Controlling Specific Components in the Simulation

After you start the simulator with the Start Simulator Service VI, use structures, VIs, functions, and other LabVIEW nodes to control the simulation. An important part of the master VI is manipulating components in the simulation scene. The simulator pairs components you define in a manifest file with LabVIEW code you write to manipulate those components.

The process you use to manipulate a component depends on the type of the component.

Manipulating Robots, the Environment, and Obstacles

In simulation VIs, you manipulate robots, the environment, and obstacles with LVODE properties and methods. The following list contains examples of how you can use these properties and methods to get and set attributes of components and perform actions on the components:

  • Set the force that gravity applies in the environment.
  • Read the velocity at which a robot travels.
  • Change the position of an obstacle in the environment.

Complete the following steps to manipulate a component on the block diagram.

  1. Use the Get Simulator Reference VI to obtain a reference to a component in the manifest file. If you use an instance of the Get Simulator Reference polymorphic VI that requires you to specify a component ID, find the ID and wire it to the VI.
  2. Wire the output reference from the VI to the reference input on a Property Node or Invoke Node.
  3. Select from the available LVODE properties and methods to specify how you want to manipulate the component.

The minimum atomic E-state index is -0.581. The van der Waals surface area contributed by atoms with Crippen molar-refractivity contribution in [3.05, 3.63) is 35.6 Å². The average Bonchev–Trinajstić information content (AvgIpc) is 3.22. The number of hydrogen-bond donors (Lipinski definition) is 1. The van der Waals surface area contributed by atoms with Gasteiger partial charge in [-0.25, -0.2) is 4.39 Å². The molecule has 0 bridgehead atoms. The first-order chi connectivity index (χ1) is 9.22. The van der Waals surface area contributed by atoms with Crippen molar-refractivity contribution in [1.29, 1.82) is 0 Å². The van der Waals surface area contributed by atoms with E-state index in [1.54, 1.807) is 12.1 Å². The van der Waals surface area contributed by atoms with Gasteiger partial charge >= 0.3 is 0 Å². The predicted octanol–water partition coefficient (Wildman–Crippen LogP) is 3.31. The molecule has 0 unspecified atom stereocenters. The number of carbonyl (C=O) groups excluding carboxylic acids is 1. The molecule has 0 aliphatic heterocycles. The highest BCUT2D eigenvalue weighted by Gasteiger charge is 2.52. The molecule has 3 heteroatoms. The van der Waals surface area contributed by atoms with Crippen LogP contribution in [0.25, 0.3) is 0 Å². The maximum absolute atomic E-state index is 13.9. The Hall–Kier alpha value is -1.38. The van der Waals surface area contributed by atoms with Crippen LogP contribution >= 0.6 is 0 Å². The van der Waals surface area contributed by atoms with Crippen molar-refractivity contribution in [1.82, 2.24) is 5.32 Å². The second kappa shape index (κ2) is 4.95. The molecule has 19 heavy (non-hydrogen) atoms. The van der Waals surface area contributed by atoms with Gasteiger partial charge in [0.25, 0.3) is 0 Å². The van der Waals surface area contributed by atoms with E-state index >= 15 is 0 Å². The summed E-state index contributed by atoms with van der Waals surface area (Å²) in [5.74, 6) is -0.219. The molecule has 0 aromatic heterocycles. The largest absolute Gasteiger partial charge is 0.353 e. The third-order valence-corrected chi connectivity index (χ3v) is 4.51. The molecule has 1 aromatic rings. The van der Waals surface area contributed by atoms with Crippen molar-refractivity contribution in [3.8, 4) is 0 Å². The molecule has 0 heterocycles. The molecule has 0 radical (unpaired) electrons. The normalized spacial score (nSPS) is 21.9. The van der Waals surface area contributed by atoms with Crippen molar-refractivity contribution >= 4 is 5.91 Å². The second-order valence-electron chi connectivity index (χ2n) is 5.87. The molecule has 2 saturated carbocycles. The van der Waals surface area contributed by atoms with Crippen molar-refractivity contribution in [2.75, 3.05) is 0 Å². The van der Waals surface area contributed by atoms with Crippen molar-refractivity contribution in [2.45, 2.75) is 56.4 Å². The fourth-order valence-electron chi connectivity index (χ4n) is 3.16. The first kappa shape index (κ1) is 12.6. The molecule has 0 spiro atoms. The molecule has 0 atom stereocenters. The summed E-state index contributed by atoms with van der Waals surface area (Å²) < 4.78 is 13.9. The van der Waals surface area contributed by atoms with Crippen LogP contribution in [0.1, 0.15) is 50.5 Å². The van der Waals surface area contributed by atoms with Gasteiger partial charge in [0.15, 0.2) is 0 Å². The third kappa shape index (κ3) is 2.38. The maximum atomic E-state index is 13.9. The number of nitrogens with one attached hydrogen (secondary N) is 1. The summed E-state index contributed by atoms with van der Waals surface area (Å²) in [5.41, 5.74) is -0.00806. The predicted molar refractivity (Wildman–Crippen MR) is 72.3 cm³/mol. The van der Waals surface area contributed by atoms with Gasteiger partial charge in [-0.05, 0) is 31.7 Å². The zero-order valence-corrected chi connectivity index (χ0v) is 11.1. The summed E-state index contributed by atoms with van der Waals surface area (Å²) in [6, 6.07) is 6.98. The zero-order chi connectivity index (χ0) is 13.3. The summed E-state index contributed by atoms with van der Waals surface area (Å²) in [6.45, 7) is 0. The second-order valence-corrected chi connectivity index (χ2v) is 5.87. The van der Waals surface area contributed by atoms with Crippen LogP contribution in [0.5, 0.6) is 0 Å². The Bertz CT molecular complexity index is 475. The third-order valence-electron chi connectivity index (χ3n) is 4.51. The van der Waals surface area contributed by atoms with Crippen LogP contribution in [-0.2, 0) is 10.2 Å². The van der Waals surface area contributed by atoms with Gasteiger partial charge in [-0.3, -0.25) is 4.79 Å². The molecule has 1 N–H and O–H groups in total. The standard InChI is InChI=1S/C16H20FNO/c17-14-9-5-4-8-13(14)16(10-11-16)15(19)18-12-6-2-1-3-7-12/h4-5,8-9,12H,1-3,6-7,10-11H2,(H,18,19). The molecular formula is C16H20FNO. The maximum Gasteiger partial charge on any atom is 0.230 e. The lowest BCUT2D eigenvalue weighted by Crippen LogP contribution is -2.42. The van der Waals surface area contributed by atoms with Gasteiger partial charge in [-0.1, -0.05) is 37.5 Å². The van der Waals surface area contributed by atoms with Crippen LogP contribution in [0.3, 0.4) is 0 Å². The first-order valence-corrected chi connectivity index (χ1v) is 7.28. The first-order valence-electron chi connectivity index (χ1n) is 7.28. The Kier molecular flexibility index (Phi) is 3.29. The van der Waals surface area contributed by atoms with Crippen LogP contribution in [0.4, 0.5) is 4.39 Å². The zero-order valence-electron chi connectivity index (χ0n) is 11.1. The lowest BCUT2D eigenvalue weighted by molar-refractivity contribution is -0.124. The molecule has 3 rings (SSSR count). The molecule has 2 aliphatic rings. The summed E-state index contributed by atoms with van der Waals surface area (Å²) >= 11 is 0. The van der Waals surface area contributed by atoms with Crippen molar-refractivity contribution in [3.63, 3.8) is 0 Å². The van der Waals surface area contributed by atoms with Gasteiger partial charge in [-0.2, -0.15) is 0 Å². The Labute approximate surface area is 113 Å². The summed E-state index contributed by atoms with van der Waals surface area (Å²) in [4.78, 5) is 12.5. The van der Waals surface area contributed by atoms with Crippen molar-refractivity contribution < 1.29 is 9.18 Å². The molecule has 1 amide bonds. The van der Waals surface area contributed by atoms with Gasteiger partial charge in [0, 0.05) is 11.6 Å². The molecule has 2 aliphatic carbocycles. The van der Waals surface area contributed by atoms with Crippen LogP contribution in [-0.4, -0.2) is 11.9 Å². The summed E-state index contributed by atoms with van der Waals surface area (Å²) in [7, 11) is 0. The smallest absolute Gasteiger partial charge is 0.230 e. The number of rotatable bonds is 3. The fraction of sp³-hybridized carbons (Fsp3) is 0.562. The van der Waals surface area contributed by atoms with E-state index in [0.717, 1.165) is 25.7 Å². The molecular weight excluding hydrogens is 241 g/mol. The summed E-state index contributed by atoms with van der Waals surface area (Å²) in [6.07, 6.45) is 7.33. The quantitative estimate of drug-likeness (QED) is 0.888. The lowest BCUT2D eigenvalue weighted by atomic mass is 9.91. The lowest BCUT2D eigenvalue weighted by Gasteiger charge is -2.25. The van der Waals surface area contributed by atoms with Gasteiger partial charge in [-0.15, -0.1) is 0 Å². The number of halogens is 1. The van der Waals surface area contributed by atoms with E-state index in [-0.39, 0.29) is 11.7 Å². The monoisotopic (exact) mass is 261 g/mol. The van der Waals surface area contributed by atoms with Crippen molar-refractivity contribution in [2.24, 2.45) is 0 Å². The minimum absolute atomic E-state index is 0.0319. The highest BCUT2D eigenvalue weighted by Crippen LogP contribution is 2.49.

The following block diagram shows an example of reading data from a component.

When you access components through Property Nodes and Invoke Nodes, you can control the components programmatically at run time. For example, you can set the velocity at which a robot travels by passing values to a Property Node on the block diagram through a user interface.

Communicating with Simulated Sensors

Use Device I/O with Simulation drivers in a simulation application to communicate with simulated sensors and actuators. The drivers on the Device I/O with Simulation palette are organized like traditional LabVIEW drivers. However, these drivers allow you to communicate with both real and simulated devices.

When you initialize communication with a simulated sensor or actuator, you must find and specify the component ID of the device with which you want to communicate.

Designing a User Interface

The front panel of the master simulation VI serves as the user interface if you want to manually control any parameters at run time or display values from the scene. Add controls to the front panel to pass values into the simulation. Add indicators to display values from the simulation on the front panel. For example, you might add a numeric control to the front panel that allows you to adjust the speed at which you want a robot to travel while the simulation runs.

If you use the Robotics Environment Simulator Wizard to generate a simulation project, the master VI in the project contains a ManifestFile control that identifies the manifest file the wizard created. When you run the master VI, the manifest file must be located in the same directory as the .lvproj file.

Displaying the Simulation Scene on the Front Panel

When you run the Start Simulator Service VI, the simulation displays in a 3D picture control within a new window by default. Complete the following steps to display the simulation on the front panel of a VI rather than in a new window.

  1. Add a 3D picture control to the front panel.
  2. Right-click the 3D picture control and select Create»Reference from the shortcut menu to create a reference to the control on the block diagram.
  3. Wire the 3D picture control reference to the 3D Picture Refnum input of the Start Simulator Service VI. If the 3D picture control is on the front panel of a subVI, you must pass the reference out of the subVI and onto the block diagram of the master VI.